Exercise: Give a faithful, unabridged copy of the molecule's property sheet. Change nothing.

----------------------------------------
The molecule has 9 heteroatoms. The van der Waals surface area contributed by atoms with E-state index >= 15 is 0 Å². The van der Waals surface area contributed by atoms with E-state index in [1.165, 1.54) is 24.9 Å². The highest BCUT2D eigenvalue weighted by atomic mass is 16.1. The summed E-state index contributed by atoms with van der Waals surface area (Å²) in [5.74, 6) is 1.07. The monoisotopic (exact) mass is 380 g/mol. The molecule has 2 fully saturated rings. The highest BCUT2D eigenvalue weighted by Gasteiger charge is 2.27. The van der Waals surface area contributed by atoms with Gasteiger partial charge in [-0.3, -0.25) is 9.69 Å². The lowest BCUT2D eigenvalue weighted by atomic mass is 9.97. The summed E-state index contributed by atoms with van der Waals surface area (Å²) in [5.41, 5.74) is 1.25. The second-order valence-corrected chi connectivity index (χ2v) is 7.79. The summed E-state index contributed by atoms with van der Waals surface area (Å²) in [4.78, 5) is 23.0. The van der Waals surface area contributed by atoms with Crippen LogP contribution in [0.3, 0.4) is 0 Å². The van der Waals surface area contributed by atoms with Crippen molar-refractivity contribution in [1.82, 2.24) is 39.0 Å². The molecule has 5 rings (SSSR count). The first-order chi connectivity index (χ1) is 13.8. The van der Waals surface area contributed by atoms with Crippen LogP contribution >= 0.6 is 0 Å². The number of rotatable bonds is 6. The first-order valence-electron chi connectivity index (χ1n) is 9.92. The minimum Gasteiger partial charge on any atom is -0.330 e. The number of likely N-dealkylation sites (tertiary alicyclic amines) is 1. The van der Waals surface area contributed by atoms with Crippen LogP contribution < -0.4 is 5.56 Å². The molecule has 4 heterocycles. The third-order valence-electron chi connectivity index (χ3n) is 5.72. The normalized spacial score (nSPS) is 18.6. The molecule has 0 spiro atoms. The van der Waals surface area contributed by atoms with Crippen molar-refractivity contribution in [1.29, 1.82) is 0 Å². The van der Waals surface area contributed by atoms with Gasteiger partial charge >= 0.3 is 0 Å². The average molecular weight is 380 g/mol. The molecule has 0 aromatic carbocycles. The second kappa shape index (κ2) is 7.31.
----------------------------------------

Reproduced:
The molecule has 9 heteroatoms. The van der Waals surface area contributed by atoms with E-state index >= 15 is 0 Å². The van der Waals surface area contributed by atoms with E-state index in [1.165, 1.54) is 24.9 Å². The highest BCUT2D eigenvalue weighted by atomic mass is 16.1. The summed E-state index contributed by atoms with van der Waals surface area (Å²) in [5.74, 6) is 1.07. The monoisotopic (exact) mass is 380 g/mol. The molecule has 2 fully saturated rings. The highest BCUT2D eigenvalue weighted by Gasteiger charge is 2.27. The van der Waals surface area contributed by atoms with Gasteiger partial charge in [-0.3, -0.25) is 9.69 Å². The lowest BCUT2D eigenvalue weighted by atomic mass is 9.97. The summed E-state index contributed by atoms with van der Waals surface area (Å²) in [5.41, 5.74) is 1.25. The second-order valence-corrected chi connectivity index (χ2v) is 7.79. The summed E-state index contributed by atoms with van der Waals surface area (Å²) in [4.78, 5) is 23.0. The van der Waals surface area contributed by atoms with Crippen LogP contribution in [0.3, 0.4) is 0 Å². The van der Waals surface area contributed by atoms with Crippen molar-refractivity contribution in [1.82, 2.24) is 39.0 Å². The molecule has 5 rings (SSSR count). The first-order chi connectivity index (χ1) is 13.8. The van der Waals surface area contributed by atoms with Crippen LogP contribution >= 0.6 is 0 Å². The number of rotatable bonds is 6. The first-order valence-electron chi connectivity index (χ1n) is 9.92. The minimum Gasteiger partial charge on any atom is -0.330 e. The number of likely N-dealkylation sites (tertiary alicyclic amines) is 1. The van der Waals surface area contributed by atoms with Crippen LogP contribution < -0.4 is 5.56 Å². The molecule has 4 heterocycles. The third-order valence-electron chi connectivity index (χ3n) is 5.72. The normalized spacial score (nSPS) is 18.6. The molecule has 0 spiro atoms. The van der Waals surface area contributed by atoms with Crippen molar-refractivity contribution in [1.29, 1.82) is 0 Å². The van der Waals surface area contributed by atoms with Gasteiger partial charge >= 0.3 is 0 Å². The average molecular weight is 380 g/mol. The molecule has 0 aromatic carbocycles. The second kappa shape index (κ2) is 7.31.